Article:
We’re building our house in the Philippines. We build a carport (garage) as part of our Philippine house building project.
A carport was a part of our original plans and permits, but we only decided to really commit to building it when our small crew started to run out of work while waiting for the house roof to be finished. After the house roof is done, then there’s the floor to pour and finishing of the interior and exterior walls. In the meantime we could use our crew to build the carport. Also we had over- ordered 16mm rebar so we had 16 extra bars to use up — perfect for the carport concrete beams — four 16mm bars per 5.65m beam So we decided to so ahead with construction.
The carport will be 5.65 meters by 5.65 meters (18.5′ by 18.5 feet) plus a one meter roof overhang. Originally the carport design was to be 6m x 6m but by reducing the carport size and beam size to 5.65m we could use our 6m long rebar without splicing, so it’s stronger and cheaper.
We figure the initial materials as; the (16) 16mm rebar (4 per beam) P290 each , (16) 12mm rebar (P165 each) for the 25cm square concrete columns, and (5) 10mm rebar (P114 each) for the stirrups. We used up scrap rebar for the footers. We expect to use about 25 bags of cement at P212 per bag. The rebar prices are from our large purchases in February. All steel product prices are going up sharply. We just bought 2x3x1.2mm roof purlins for P400 each. The next day they were over P500 each.
We calculate the cost to get the concrete frame up to be $500 to $600 including materials and labor, not including the blunders shown below. The roof will probably be another $750, so the overall cost is pretty inexpensive. The floor (tiled?) will be additional expense. Still, the overall cost is modest, perhaps P4,000 per square meter, because we have our our crew, own equipment and buy our own materials.
The footer is 1.2 meters deep, 1 meter square and 25cm (10″) thick. The footer rebar grid is one meter square built of leftover pieces of rebar, some welded together. I was not supervising closely enough and the crew put the rebar cage right at the edge of the footer. They did this because the footer excavation was not exactly in the right location. Rather than enlarging the excavation so that the column could be in the middle of the footer as it should be, they moved the rebar cage to the edge of the footer. This is about as stable as sitting on the edge of a chair! This kind of thing is inexplicable and frustrating to me. The workers know I want quality work but the habit of “good enough” is so ingrained. Three workers spent more than two days breaking up the concrete so the the footer could be repoured. We were using our strong 1-2-3 concrete mix. The concrete was pretty tough to break up. The crew and I were in a state of depression until the footer was repoured. Once that was done, spirits were raised when we could concentrate on building rather than demolishing.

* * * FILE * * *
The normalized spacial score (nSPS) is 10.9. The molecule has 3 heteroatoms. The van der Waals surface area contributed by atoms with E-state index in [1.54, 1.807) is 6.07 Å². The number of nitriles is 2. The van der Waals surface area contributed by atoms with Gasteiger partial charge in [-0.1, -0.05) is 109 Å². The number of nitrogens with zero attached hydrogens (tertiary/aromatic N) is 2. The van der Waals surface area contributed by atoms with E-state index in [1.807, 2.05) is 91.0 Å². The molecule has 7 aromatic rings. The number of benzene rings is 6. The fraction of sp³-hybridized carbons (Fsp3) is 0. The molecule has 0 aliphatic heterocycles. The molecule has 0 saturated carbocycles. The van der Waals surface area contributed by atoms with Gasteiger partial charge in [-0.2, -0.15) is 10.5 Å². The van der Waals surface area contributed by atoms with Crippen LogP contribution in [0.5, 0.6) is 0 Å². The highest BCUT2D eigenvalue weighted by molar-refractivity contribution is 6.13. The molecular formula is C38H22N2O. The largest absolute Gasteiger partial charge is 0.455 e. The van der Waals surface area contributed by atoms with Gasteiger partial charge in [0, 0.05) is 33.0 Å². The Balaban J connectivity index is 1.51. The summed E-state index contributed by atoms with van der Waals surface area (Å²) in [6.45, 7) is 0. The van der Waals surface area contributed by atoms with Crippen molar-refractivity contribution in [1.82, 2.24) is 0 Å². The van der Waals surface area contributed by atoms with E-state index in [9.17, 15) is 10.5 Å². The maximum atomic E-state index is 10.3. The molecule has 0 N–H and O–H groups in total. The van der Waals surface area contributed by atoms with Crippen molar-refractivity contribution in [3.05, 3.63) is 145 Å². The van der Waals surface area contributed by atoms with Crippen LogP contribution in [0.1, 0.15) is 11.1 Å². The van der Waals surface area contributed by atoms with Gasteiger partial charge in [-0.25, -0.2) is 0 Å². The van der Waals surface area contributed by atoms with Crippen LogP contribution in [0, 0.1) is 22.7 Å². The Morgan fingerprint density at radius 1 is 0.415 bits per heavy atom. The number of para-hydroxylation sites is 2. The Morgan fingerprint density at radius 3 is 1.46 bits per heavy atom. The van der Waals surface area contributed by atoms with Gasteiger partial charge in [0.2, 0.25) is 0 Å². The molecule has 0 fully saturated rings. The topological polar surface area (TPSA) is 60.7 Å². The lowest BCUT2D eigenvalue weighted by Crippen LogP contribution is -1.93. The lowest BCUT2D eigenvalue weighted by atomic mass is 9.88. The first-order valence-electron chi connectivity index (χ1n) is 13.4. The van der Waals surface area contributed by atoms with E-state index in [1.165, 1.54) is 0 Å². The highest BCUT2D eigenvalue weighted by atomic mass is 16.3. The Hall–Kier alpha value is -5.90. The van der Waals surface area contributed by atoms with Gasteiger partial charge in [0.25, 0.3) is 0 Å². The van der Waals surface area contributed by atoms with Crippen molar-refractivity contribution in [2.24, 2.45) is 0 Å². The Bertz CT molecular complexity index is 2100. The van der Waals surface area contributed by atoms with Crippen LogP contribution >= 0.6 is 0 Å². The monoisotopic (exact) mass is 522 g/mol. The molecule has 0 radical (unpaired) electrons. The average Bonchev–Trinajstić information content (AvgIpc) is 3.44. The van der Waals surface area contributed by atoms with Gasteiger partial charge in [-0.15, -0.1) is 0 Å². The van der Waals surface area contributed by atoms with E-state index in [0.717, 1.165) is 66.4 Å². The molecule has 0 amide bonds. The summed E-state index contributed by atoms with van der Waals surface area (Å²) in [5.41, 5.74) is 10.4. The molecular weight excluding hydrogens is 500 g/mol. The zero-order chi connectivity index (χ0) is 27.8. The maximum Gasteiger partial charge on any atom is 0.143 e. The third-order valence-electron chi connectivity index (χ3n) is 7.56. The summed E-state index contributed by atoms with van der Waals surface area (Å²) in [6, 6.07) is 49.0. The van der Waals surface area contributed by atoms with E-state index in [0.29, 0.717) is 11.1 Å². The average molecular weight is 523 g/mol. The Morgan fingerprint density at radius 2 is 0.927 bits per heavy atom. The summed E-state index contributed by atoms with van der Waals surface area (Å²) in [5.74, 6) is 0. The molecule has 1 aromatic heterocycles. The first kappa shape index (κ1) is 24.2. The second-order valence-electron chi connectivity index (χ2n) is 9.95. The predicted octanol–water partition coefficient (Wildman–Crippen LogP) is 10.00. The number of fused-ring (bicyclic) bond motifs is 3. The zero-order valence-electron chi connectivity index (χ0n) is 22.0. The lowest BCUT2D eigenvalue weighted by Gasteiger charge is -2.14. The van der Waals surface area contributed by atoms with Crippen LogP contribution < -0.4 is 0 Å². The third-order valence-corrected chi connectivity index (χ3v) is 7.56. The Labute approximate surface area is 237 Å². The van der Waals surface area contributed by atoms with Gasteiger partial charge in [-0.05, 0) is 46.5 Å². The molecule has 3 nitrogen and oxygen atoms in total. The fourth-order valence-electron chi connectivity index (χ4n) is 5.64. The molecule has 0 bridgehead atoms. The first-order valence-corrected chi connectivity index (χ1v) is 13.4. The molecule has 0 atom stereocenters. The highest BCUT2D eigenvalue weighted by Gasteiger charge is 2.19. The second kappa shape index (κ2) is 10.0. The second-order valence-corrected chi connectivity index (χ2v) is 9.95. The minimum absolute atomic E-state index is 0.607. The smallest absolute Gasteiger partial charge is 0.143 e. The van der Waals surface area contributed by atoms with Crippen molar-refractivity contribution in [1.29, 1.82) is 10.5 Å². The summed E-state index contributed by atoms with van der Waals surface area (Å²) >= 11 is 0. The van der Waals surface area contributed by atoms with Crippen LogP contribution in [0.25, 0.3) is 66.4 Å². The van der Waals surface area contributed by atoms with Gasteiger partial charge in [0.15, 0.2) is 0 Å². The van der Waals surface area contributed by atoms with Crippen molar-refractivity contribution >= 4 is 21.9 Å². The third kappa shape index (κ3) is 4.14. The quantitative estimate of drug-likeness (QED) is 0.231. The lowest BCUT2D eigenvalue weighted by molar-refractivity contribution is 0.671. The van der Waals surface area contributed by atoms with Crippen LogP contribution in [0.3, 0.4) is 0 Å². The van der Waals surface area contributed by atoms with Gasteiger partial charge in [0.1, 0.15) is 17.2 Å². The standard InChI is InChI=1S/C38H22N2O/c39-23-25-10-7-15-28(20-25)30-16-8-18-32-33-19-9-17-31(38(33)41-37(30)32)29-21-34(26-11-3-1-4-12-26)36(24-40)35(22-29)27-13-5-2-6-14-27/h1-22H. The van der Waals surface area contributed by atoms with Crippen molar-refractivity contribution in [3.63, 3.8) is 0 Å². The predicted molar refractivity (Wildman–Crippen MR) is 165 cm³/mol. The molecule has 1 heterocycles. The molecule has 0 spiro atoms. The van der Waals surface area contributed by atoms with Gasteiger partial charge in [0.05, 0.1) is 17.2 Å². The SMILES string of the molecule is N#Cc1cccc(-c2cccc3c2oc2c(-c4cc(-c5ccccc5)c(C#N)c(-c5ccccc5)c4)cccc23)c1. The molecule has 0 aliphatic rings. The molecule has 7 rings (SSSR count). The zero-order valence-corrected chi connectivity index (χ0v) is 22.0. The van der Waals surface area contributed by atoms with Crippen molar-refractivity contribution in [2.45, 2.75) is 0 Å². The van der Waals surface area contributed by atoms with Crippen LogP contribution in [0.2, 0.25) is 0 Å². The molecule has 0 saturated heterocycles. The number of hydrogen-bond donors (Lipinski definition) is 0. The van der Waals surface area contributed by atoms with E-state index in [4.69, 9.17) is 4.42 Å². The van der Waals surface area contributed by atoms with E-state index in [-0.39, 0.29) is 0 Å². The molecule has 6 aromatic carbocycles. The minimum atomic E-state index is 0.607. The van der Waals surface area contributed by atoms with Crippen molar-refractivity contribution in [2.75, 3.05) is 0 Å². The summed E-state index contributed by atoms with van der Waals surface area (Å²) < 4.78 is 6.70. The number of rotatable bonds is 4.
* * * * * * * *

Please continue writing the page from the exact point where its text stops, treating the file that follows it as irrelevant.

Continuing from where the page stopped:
4-10-10 the carport beams were poured. The beams which, once the forms and temporary supports are removed, will be completely unsupported. So, the forms and bamboo supports have to stay on for thirty days, until the concrete has reached full strength. After that, the forms can come down. I have my fingers crossed as to the formwork. I told my foreman I wanted perfection, not speed. He looked at me as though this was the most incomprehensible thing he had ever heard!
Welding up the carport center girt. This is essentially the “ridge board”. It’s ridiculously overbuilt because we are using material left over from the house roof trusses. The welding workshop shown is in what will become the kitchen of the house.
The rafters are surplus from the house project and are really oversized for this small carport. The roof pitch is steep because we want to put our water tank high in the garage roof rather than having a separate water tower.
The roofers are coming to do the garage roof. We decided to put up two masts for antennas on the garage roof and to do it before the roofer arrived so that they could roof around the masts rather than us having to seal around masts we installed later. Also, the roof will be quite steep so it’s easier to get up there now.
The garage will be a multi purpose building. Of course it will house the family car but as you can see in this photo there will be a tiled laundry area (far left) and a secure room (far right) to hold the water pump, generator and tools.
This view shows the area with the orange pipes which will be the laundry and beyond the area in which the water pump and generator will be housed. Electrical lines for the generator, water pump, washing machine and lights are all underground and lead to the electrical panel box in the house. The line to the generator is 5.5mm (AWG 10) which will handle any generator we’ll need or can afford to buy and run.